The patriot

Peter Dutton says ASIO has ‘besmirched’ all politicians, as the Coalition uses a national security warning to score political points

Spy chief Mike Burgess has achieved his aim: everyone in Canberra is talking about espionage, and who the unnamed former politician recruited by a foreign spy ring might be. As the ASIO director-general revealed in last night’s annual threat assessment, the former pollie was successfully cultivated by a group of spies targeting Australia several years ago, and even once suggested introducing a PM’s family member to their foreign handlers. Burgess did not give details, other than to say that the threat had been “neutralised”; his intention seems to have been to remind politicians that they are being watched, both by foreign spies and by Australian intelligence. The government has backed his decision to highlight the case without naming names, saying the public needs to be aware of such interference. But the accusation has outraged certain conservatives, who claim that all politicians have been smeared, as they draw their own inferences about who it might be.

Former treasurer Joe Hockey quickly became the main spokesperson for this outrage, furious that the target was allowed to “walk off into the sunset”. Speaking on RN Breakfast, an incensed Hockey labelled the former politician a “traitor”, adding that it was “absurd” for the ASIO boss to not name them. “He shouldn’t go out there and besmirch everyone that serves in parliament,” the former US ambassador argued, claiming that former politicians like himself had been “personally smeared” (no small irony, notes Guardian Australia’s Amy Remeikis). Opposition Leader Peter Dutton also had “besmirch” in his talking points, telling 2GB that it was “pretty rough to besmirch former politicians when he’s talking about one”. Dutton, however, went a little further than self-defence, suggesting the target was likely from a particular party and state, and suggesting foreign interference laws should be made retrospective in order to punish them for this “most egregious act”.

It’s rich, of course, for Dutton to complain about politicians being besmirched, only to go forth and immediately try to besmirch another, more select group of representatives. There is a wide range of people this could refer to, according to Crikey. (And, as Bernard Keane argues, it’s difficult to besmirch a group of people who have so thoroughly besmirched themselves.) Malcolm Turnbull’s son Alex has today revealed that he was the target of suspected Chinese agents, while a Chinese community leader and former Liberal candidate has today been found guilty of planning an act of foreign interference. Other leaders say it is unhelpful to speculate on the person’s identity, noting that Burgess has done it this way for a reason. But that hasn’t stopped Dutton, who clearly sees this as an opportunity to bang his patriot drum.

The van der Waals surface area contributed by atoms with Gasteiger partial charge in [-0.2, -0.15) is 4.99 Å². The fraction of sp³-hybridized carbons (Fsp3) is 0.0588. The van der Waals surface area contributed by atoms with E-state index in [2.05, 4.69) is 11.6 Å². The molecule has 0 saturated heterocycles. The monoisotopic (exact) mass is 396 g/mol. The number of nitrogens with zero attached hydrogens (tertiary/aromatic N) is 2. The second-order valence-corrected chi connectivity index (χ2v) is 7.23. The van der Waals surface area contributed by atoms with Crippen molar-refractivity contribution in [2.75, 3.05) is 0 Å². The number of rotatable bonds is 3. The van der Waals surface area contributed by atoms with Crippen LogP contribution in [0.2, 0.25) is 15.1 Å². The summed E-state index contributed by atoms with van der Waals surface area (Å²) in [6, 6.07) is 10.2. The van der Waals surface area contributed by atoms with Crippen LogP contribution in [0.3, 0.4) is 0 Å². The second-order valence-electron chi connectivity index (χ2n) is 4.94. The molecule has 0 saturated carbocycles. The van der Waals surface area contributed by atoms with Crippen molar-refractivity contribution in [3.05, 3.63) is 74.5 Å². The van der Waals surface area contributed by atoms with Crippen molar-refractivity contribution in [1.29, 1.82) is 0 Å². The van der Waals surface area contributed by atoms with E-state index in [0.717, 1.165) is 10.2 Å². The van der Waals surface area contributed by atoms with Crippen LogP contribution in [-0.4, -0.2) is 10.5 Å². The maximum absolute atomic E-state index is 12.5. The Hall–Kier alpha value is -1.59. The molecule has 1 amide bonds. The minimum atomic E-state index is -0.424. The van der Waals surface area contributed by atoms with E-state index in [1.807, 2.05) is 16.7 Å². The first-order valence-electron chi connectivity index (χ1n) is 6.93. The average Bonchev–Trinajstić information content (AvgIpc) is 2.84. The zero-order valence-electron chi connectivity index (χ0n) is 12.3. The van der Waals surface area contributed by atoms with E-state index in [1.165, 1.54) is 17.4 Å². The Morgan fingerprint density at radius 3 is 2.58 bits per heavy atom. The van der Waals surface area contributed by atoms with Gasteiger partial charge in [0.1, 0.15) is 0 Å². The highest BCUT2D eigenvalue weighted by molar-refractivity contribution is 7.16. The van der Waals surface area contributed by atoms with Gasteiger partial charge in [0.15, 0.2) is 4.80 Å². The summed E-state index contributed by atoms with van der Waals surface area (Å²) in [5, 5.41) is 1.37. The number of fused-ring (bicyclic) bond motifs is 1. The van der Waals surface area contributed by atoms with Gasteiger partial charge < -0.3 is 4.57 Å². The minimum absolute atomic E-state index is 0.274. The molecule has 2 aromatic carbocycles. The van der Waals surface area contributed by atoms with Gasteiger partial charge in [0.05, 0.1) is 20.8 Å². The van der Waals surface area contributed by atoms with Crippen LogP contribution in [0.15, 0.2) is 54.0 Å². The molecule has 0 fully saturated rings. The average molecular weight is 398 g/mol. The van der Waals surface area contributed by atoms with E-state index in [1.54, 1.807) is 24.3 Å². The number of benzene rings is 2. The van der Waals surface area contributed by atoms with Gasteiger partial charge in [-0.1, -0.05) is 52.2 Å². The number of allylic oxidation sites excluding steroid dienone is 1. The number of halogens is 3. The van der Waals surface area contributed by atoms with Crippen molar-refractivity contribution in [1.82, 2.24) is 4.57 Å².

This isn’t the first time that Dutton has disagreed with the intelligence experts he claims to revere. After Burgess’ 2020 threat assessment, in which he warned of a rise in right-wing extremism, the then home affairs minister caused a stir by saying it was important for security agencies to deal with threats from both left and right, suggesting “left-wing terrorism” included Islamist extremism. In 2022, meanwhile, Burgess and other intelligence experts were forced to intervene against Dutton’s sinister politicking, as he and Scott Morrision repeatedly suggested Labor was China’s “pick” for the federal election. It’s all part of his schtick, pretending he cares about national security more than anyone else, even as experts say he is undermining that very thing.

As is to be expected, there is a wide range of views on whether Burgess did the right thing. Dr Malcolm Davis, a defence analyst with the hawkish Australian Strategic Policy Institute, says the name should be released, while hawkish shadow home affairs minister James Paterson took the opposite view, noting Burgess would have made the decision for “understandable reasons”. Former senator turned transparency advocate Rex Patrick wants it out there, unsurprisingly, as do many journalists. But Dutton’s claim to be concerned about the reputation of politicians is laughable, as he does his darndest to smear the ones he doesn’t like.

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